Rethinking Drug-Coated Stents for Millions

Doctors may reconsider which of their patients should receive drug-coated stents in light of the recommendations by a Food and Drug Administration panel of expert advisers.

Patients with conditions not specifically approved by the FDA for treatment with drug-coated stents make up nearly two-thirds of the cases in which the devices are used. Because of this, the recommendations could affect millions.

Over the course of the two-day meeting, the panel agreed that the use of drug-coated stents is "not detrimental" in approved cases. However, the panel did acknowledge data showing these devices increase the likelihood of clot formation, even in these patients.

In "off-label" patients -- those whose heart conditions fall outside of FDA approval criteria -- the panel expressed concerns that the increase in clot formation could have health risks.

"For those people who got their stents off-label, there was the concern of an increased risk of stent thrombosis leading to death and [heart attack]," says Dr. George Vetrovec, chairman of the division of cardiology at Virginia Commonwealth University and a panel member. "But that increased risk is probably also true of bare metal (nondrug-coated) stents as well."

Vetrovec says the main finding of the panel is that more research is needed to determine the long-term risk of drug-coated stents.

"Time and time again, we came back to the fact that there was not enough data for the answers that people wanted," he says.

Staying on Anti-Clotting Drugs Key

Meanwhile, two studies earlier this week suggested there is an increased risk of heart attack and death when patients with drug-coated stents stop taking anti-clotting medications.

Stents are tiny tubes of metal mesh used to prop open clogged coronary arteries so the heart can receive an adequate blood supply. Manufacturers developed drug-coated varieties of the stents to solve the problem of scar tissue closing the artery back up -- a condition called restenosis.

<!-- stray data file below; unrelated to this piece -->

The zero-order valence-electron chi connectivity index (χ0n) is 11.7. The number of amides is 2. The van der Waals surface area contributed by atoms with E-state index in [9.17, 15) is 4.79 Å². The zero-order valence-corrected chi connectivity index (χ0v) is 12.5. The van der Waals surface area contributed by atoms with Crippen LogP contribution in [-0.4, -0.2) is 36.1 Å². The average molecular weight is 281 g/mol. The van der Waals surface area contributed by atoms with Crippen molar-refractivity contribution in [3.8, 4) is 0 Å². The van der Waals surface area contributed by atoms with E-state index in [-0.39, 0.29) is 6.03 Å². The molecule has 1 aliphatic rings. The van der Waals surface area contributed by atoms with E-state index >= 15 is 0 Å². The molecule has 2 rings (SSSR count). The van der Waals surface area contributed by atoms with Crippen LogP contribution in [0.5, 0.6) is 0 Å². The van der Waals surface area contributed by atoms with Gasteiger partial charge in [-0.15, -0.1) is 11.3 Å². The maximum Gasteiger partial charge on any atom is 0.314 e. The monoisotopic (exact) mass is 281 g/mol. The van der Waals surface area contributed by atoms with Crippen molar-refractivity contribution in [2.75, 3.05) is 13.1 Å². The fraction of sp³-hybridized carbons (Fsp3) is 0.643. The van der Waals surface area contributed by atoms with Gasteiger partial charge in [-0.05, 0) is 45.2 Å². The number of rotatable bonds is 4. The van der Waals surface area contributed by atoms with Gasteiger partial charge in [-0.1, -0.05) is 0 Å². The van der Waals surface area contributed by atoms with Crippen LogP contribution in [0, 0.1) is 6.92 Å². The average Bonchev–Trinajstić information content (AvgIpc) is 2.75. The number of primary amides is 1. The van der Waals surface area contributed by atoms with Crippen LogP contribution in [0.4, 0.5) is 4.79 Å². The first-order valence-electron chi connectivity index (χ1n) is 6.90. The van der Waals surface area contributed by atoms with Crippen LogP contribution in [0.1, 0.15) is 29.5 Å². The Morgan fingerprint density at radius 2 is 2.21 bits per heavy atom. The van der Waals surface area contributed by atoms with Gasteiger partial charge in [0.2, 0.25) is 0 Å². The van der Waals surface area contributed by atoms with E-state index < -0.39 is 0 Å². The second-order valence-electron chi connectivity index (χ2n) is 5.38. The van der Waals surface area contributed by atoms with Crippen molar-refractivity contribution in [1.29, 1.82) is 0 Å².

However, two studies this week in the Journal of the American College of Cardiology and the Journal of the American Medical Association suggest that unless patients who receive drug-eluting stents continue to take Plavix indefinitely, they could more than double the risk of heart attack or death.

At the beginning of the FDA discussions, FDA reviewer Andrew Farb described the increased risk as "small but significant."

Studies presented at the meeting demonstrated a modest increase in clotting problems associated with drug-coated stents. Vetrovec says this finding could mean a change in guidelines for how long patients continue to take anti-clotting medication after having a stent put in.

"There was a lot of talk over the need for [anti-clotting drugs] beyond the three- to six-month period, which is in the current package instructions," he says, adding that patients with drug-coated stents will now likely be advised to take the medicines for at least one year.

Some experts who were present at the meeting say a current lack of definitive data of the long-term effects of drug-coated stents in patients obscures the true threat to patients.

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